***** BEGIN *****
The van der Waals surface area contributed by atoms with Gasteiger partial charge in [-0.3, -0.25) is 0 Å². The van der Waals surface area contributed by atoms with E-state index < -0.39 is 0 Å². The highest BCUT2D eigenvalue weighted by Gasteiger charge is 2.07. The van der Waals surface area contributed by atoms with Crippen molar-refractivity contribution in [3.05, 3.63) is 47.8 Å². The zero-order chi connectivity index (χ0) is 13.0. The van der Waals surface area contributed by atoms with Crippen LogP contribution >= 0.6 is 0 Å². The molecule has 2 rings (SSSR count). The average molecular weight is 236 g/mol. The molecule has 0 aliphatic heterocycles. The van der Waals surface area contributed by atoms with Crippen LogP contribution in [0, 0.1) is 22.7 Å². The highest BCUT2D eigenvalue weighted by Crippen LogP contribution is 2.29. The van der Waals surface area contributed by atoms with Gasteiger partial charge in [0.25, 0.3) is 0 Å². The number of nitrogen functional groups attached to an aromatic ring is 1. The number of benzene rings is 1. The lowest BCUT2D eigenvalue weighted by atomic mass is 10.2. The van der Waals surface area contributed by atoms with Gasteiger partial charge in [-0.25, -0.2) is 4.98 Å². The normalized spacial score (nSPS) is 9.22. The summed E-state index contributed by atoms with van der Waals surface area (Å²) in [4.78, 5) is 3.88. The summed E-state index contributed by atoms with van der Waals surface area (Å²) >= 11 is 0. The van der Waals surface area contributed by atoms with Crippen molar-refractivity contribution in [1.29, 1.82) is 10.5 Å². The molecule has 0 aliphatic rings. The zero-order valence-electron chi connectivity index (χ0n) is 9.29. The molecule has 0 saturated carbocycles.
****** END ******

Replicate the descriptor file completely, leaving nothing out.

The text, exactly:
The van der Waals surface area contributed by atoms with Gasteiger partial charge in [-0.3, -0.25) is 0 Å². The van der Waals surface area contributed by atoms with E-state index < -0.39 is 0 Å². The highest BCUT2D eigenvalue weighted by Gasteiger charge is 2.07. The van der Waals surface area contributed by atoms with Crippen molar-refractivity contribution in [3.05, 3.63) is 47.8 Å². The zero-order chi connectivity index (χ0) is 13.0. The van der Waals surface area contributed by atoms with Crippen LogP contribution >= 0.6 is 0 Å². The molecule has 2 rings (SSSR count). The average molecular weight is 236 g/mol. The molecule has 0 aliphatic heterocycles. The van der Waals surface area contributed by atoms with Crippen LogP contribution in [0, 0.1) is 22.7 Å². The highest BCUT2D eigenvalue weighted by Crippen LogP contribution is 2.29. The van der Waals surface area contributed by atoms with Gasteiger partial charge in [0.25, 0.3) is 0 Å². The number of nitrogen functional groups attached to an aromatic ring is 1. The number of benzene rings is 1. The lowest BCUT2D eigenvalue weighted by atomic mass is 10.2. The van der Waals surface area contributed by atoms with Gasteiger partial charge in [-0.25, -0.2) is 4.98 Å². The normalized spacial score (nSPS) is 9.22. The summed E-state index contributed by atoms with van der Waals surface area (Å²) in [4.78, 5) is 3.88. The summed E-state index contributed by atoms with van der Waals surface area (Å²) >= 11 is 0. The van der Waals surface area contributed by atoms with Crippen molar-refractivity contribution in [1.29, 1.82) is 10.5 Å². The molecule has 0 aliphatic rings. The zero-order valence-electron chi connectivity index (χ0n) is 9.29. The molecule has 0 saturated carbocycles.